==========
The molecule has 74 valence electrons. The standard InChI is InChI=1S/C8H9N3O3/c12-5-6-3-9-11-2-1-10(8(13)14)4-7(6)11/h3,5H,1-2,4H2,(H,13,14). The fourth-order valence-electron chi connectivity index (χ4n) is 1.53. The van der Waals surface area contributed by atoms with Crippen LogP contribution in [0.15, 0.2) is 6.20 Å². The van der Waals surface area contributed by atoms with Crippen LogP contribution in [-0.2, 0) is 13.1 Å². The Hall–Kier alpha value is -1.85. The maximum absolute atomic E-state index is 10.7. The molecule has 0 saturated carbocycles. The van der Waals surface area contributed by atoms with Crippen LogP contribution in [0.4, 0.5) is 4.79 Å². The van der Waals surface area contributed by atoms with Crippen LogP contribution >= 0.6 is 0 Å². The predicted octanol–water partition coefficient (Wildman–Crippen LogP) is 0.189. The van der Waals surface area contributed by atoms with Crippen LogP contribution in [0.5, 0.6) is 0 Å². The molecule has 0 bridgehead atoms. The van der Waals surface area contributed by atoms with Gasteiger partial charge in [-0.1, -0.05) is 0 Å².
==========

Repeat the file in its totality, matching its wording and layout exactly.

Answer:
The molecule has 74 valence electrons. The standard InChI is InChI=1S/C8H9N3O3/c12-5-6-3-9-11-2-1-10(8(13)14)4-7(6)11/h3,5H,1-2,4H2,(H,13,14). The fourth-order valence-electron chi connectivity index (χ4n) is 1.53. The van der Waals surface area contributed by atoms with Crippen LogP contribution in [0.15, 0.2) is 6.20 Å². The van der Waals surface area contributed by atoms with Crippen LogP contribution in [-0.2, 0) is 13.1 Å². The Hall–Kier alpha value is -1.85. The maximum absolute atomic E-state index is 10.7. The molecule has 0 saturated carbocycles. The van der Waals surface area contributed by atoms with Crippen LogP contribution in [0.4, 0.5) is 4.79 Å². The van der Waals surface area contributed by atoms with Crippen LogP contribution >= 0.6 is 0 Å². The predicted octanol–water partition coefficient (Wildman–Crippen LogP) is 0.189. The van der Waals surface area contributed by atoms with Crippen LogP contribution in [0.5, 0.6) is 0 Å². The molecule has 0 bridgehead atoms. The van der Waals surface area contributed by atoms with Gasteiger partial charge in [-0.1, -0.05) is 0 Å².